Although not migrants, two Ravens were probably the rarest species we saw in local terms. Back on the migrant front, across the two woods we managed ten Pied Flycatcher, 2 Firecrest, Lapland Bunting, 3 Redstart, 3 Garden Warbler, 6 Blackcap, a few Willow Warblers, many Chiffchaff, Tree Pipit (in the Dell; presumably the bird briefly claimed as an OBP), Yellow Wagtail, and numerous Siskin. We also saw the Red-breasted Flycatcher and Red-backed Shrike that have charmed the throngs for a few days. I also popped back to Warham Greens for another look at the Brown Shrike - but was a couple of minutes late in clapping eyes on the Arctic Warbler.
An app that I discovered skulking on my phone yesterday informs me that I've walked nearly 75km over the past week, looking for coastal migrants. And that includes one day when I didn't go out and another when I mainly sat on the shingle at Cley, wondering why on earth I was bothering peering through a scope out to sea. Yesterday was the Biggest Walk, with 25,000 steps across 18km. It was also the last day to find something on the back of the past week's easterlies. Working on the basis that Wells/Holkham would be most likely to hold stuff over the clear nights and that the calm would enable them to pop out to say 'tsi-u-wii', I shrugged off the years to join Jack Morris, Jonny Farooqi and Patrick Safford in yomping off-path through the woods. Path avoidance was key because Wells was unpleasantly teeming with birdwatchers, dog-walkers, tourists and strange little vehicles from Pinewoods Caravan Parks. Although we didn't find anything rare, we did rather well. Between us we had ten Yellow-browed Warblers: 4-5 at Wells, 6 at Holkham (plus another at Warham). Always joyous to see these striped sprites, but the first each autumn are particularly special. Double figures on a September day also seems damn good for Norfolk; I've managed that in the Northern Isles, but not down here.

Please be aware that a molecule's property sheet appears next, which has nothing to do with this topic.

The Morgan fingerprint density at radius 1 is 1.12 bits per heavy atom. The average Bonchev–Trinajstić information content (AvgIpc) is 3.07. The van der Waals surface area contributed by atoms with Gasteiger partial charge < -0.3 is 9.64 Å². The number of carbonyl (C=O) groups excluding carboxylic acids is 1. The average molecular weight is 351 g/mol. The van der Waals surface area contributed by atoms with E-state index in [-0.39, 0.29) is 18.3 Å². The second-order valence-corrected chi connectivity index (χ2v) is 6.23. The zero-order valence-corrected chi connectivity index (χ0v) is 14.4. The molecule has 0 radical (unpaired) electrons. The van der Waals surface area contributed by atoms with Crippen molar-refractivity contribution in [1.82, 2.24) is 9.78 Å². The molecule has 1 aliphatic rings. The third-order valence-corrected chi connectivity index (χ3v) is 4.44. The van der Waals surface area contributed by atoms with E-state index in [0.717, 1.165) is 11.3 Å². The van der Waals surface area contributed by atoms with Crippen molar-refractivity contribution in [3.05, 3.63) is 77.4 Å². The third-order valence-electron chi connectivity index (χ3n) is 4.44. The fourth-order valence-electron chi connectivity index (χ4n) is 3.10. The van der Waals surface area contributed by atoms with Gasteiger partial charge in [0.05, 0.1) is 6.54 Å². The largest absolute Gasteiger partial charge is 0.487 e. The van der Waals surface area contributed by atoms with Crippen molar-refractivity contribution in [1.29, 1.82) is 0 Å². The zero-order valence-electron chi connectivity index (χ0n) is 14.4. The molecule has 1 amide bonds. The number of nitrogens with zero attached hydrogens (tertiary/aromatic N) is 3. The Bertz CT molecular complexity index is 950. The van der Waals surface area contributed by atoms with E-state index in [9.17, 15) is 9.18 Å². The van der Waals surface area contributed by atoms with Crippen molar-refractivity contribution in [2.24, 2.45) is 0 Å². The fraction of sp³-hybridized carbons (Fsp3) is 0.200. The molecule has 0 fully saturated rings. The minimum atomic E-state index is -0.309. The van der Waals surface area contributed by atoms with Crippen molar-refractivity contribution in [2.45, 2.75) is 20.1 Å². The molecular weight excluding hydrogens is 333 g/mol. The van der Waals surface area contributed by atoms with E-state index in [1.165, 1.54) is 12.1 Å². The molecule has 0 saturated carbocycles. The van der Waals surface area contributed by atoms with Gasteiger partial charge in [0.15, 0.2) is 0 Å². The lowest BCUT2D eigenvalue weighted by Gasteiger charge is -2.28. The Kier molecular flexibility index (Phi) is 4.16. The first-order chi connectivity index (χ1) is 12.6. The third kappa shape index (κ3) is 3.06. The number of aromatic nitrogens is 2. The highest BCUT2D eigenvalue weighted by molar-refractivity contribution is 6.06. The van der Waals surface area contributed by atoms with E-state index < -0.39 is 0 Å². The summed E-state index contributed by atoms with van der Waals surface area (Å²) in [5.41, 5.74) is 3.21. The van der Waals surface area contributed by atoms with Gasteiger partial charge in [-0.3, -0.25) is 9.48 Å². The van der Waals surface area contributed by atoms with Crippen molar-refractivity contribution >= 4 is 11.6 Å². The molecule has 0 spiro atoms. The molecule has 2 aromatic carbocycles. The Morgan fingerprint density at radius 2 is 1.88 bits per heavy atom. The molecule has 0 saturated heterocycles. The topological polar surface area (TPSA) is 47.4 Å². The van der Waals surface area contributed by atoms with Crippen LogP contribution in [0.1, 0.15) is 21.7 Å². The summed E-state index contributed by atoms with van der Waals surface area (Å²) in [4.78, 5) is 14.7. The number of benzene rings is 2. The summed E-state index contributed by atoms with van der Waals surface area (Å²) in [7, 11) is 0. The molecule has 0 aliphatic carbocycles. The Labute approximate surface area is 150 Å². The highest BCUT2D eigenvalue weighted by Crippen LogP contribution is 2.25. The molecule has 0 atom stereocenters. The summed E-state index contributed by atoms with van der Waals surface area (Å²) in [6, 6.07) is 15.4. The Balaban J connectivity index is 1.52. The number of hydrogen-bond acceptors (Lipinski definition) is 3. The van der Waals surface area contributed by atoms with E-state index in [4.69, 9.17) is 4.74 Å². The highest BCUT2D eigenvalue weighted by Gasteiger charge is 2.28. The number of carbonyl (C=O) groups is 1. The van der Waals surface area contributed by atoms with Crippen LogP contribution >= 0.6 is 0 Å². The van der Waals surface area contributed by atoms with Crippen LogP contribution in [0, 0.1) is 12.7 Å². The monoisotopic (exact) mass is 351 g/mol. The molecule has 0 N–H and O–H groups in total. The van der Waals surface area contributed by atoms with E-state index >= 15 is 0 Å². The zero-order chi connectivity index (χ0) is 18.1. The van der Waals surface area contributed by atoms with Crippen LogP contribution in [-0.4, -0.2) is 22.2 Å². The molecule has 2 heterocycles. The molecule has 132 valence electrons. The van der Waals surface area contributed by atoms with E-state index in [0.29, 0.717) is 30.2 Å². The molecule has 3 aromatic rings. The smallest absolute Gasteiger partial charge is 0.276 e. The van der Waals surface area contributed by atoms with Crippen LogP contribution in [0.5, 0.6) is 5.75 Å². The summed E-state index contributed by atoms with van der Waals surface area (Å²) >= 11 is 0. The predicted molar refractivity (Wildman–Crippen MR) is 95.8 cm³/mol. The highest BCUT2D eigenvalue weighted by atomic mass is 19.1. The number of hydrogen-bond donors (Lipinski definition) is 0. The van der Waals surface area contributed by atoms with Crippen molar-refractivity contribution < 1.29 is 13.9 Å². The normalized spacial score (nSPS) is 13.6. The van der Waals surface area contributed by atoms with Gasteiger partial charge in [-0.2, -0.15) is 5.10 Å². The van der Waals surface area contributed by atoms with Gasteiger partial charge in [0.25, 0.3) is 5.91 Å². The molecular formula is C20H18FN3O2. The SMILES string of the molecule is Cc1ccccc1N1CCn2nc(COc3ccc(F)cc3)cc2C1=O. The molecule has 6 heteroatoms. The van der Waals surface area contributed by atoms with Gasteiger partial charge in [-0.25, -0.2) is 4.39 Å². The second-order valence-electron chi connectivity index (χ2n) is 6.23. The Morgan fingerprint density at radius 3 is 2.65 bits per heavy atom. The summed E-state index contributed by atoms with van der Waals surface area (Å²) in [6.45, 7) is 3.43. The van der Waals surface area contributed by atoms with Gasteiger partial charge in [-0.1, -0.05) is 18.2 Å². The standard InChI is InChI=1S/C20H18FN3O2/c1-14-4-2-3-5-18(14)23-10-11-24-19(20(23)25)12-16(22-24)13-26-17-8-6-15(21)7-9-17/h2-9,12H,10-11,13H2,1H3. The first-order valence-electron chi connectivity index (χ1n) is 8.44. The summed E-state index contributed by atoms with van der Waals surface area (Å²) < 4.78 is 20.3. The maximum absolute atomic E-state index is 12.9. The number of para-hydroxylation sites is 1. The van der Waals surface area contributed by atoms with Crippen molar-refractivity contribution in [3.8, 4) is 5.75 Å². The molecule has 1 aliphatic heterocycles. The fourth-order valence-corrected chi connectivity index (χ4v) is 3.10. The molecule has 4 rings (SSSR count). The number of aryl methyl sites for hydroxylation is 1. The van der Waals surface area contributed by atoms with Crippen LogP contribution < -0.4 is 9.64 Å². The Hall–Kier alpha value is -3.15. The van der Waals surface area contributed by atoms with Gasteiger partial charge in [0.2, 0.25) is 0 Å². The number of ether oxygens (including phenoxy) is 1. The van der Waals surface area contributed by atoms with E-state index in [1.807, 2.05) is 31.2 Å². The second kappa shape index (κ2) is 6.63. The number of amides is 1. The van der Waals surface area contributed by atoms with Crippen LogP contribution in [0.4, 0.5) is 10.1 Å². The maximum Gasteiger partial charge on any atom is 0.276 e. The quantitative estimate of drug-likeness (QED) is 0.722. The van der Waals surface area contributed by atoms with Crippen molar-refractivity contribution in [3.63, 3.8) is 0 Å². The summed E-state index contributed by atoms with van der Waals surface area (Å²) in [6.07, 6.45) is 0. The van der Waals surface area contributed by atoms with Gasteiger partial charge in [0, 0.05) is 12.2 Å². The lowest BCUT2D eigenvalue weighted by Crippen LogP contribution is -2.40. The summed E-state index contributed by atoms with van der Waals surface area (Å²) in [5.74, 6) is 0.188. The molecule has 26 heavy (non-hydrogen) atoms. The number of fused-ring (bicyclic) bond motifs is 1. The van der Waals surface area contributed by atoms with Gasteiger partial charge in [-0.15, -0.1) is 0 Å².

'Bird' of the day, however, was this Hummingbird Hawk-moth, which chose to perch up for a few minutes right in front of us. I've seen a couple quiescent in traps, but never one static in the field - the very opposite of spritely, but just as enjoyable.